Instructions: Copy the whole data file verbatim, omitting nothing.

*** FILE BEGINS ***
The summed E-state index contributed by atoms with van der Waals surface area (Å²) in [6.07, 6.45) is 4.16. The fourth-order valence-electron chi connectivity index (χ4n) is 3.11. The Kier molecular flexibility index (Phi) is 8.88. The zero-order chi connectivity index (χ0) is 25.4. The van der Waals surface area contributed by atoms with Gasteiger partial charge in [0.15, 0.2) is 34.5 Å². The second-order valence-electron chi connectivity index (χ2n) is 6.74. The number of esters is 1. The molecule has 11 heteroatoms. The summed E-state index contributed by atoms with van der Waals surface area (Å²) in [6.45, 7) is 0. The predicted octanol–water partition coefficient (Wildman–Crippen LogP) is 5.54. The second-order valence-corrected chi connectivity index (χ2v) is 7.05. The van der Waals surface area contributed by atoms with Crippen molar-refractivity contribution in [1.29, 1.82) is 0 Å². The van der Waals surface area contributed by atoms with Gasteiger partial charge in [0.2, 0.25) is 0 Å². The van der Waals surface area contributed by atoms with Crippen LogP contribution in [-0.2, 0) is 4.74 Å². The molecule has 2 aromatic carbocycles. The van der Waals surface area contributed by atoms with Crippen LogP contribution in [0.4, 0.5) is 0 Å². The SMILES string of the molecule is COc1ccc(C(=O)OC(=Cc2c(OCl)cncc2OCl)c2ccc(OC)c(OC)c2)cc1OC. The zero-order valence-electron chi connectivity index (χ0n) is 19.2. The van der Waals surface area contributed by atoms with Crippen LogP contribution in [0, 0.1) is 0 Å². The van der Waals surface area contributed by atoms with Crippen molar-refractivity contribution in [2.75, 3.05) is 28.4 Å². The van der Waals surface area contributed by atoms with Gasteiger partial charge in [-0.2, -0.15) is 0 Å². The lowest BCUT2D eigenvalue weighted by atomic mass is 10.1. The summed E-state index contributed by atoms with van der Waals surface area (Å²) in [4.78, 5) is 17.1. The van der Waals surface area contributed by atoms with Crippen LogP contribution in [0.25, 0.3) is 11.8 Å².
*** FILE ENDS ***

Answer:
The summed E-state index contributed by atoms with van der Waals surface area (Å²) in [6.07, 6.45) is 4.16. The fourth-order valence-electron chi connectivity index (χ4n) is 3.11. The Kier molecular flexibility index (Phi) is 8.88. The zero-order chi connectivity index (χ0) is 25.4. The van der Waals surface area contributed by atoms with Gasteiger partial charge in [0.15, 0.2) is 34.5 Å². The second-order valence-electron chi connectivity index (χ2n) is 6.74. The number of esters is 1. The molecule has 11 heteroatoms. The summed E-state index contributed by atoms with van der Waals surface area (Å²) in [6.45, 7) is 0. The predicted octanol–water partition coefficient (Wildman–Crippen LogP) is 5.54. The second-order valence-corrected chi connectivity index (χ2v) is 7.05. The van der Waals surface area contributed by atoms with Crippen molar-refractivity contribution in [1.29, 1.82) is 0 Å². The van der Waals surface area contributed by atoms with Gasteiger partial charge in [0.2, 0.25) is 0 Å². The van der Waals surface area contributed by atoms with Crippen LogP contribution in [-0.2, 0) is 4.74 Å². The molecule has 2 aromatic carbocycles. The van der Waals surface area contributed by atoms with Crippen LogP contribution in [0.4, 0.5) is 0 Å². The SMILES string of the molecule is COc1ccc(C(=O)OC(=Cc2c(OCl)cncc2OCl)c2ccc(OC)c(OC)c2)cc1OC. The zero-order valence-electron chi connectivity index (χ0n) is 19.2. The van der Waals surface area contributed by atoms with Crippen LogP contribution in [0, 0.1) is 0 Å². The van der Waals surface area contributed by atoms with Crippen molar-refractivity contribution in [2.75, 3.05) is 28.4 Å². The van der Waals surface area contributed by atoms with Gasteiger partial charge in [-0.2, -0.15) is 0 Å². The lowest BCUT2D eigenvalue weighted by atomic mass is 10.1. The summed E-state index contributed by atoms with van der Waals surface area (Å²) in [4.78, 5) is 17.1. The van der Waals surface area contributed by atoms with Crippen LogP contribution in [0.25, 0.3) is 11.8 Å².